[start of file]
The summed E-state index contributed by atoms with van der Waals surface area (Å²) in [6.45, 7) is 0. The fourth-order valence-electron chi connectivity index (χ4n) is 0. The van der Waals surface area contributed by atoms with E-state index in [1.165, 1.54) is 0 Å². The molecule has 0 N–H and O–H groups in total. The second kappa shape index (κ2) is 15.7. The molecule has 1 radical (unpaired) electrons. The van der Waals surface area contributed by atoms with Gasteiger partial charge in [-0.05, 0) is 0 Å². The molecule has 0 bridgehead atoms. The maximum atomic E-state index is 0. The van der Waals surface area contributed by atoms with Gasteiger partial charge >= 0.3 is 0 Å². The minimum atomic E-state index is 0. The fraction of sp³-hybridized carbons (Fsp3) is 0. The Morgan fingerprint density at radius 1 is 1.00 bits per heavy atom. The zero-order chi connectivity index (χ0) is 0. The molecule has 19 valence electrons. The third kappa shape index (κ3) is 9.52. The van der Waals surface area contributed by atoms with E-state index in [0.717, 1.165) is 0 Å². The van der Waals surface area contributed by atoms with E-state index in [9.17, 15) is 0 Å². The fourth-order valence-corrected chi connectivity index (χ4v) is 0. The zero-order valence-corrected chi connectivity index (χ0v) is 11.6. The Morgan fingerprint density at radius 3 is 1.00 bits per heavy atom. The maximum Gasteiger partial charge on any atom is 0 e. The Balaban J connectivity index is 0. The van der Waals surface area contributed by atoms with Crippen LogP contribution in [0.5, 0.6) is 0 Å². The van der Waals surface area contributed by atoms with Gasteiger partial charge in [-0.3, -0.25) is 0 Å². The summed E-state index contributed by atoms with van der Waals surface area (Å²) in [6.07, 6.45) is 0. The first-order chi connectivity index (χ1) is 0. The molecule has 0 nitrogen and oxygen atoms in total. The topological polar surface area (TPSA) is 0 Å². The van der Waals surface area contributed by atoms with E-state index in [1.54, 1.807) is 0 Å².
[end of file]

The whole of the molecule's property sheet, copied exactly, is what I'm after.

The summed E-state index contributed by atoms with van der Waals surface area (Å²) in [6.45, 7) is 0. The fourth-order valence-electron chi connectivity index (χ4n) is 0. The van der Waals surface area contributed by atoms with E-state index in [1.165, 1.54) is 0 Å². The molecule has 0 N–H and O–H groups in total. The second kappa shape index (κ2) is 15.7. The molecule has 1 radical (unpaired) electrons. The van der Waals surface area contributed by atoms with Gasteiger partial charge in [-0.05, 0) is 0 Å². The molecule has 0 bridgehead atoms. The maximum atomic E-state index is 0. The van der Waals surface area contributed by atoms with Gasteiger partial charge >= 0.3 is 0 Å². The minimum atomic E-state index is 0. The fraction of sp³-hybridized carbons (Fsp3) is 0. The Morgan fingerprint density at radius 1 is 1.00 bits per heavy atom. The zero-order chi connectivity index (χ0) is 0. The molecule has 19 valence electrons. The third kappa shape index (κ3) is 9.52. The van der Waals surface area contributed by atoms with E-state index in [0.717, 1.165) is 0 Å². The van der Waals surface area contributed by atoms with E-state index in [9.17, 15) is 0 Å². The fourth-order valence-corrected chi connectivity index (χ4v) is 0. The zero-order valence-corrected chi connectivity index (χ0v) is 11.6. The Morgan fingerprint density at radius 3 is 1.00 bits per heavy atom. The maximum Gasteiger partial charge on any atom is 0 e. The Balaban J connectivity index is 0. The van der Waals surface area contributed by atoms with Crippen LogP contribution in [0.5, 0.6) is 0 Å². The van der Waals surface area contributed by atoms with Gasteiger partial charge in [-0.3, -0.25) is 0 Å². The summed E-state index contributed by atoms with van der Waals surface area (Å²) in [6.07, 6.45) is 0. The first-order chi connectivity index (χ1) is 0. The molecule has 0 nitrogen and oxygen atoms in total. The topological polar surface area (TPSA) is 0 Å². The van der Waals surface area contributed by atoms with E-state index in [1.54, 1.807) is 0 Å².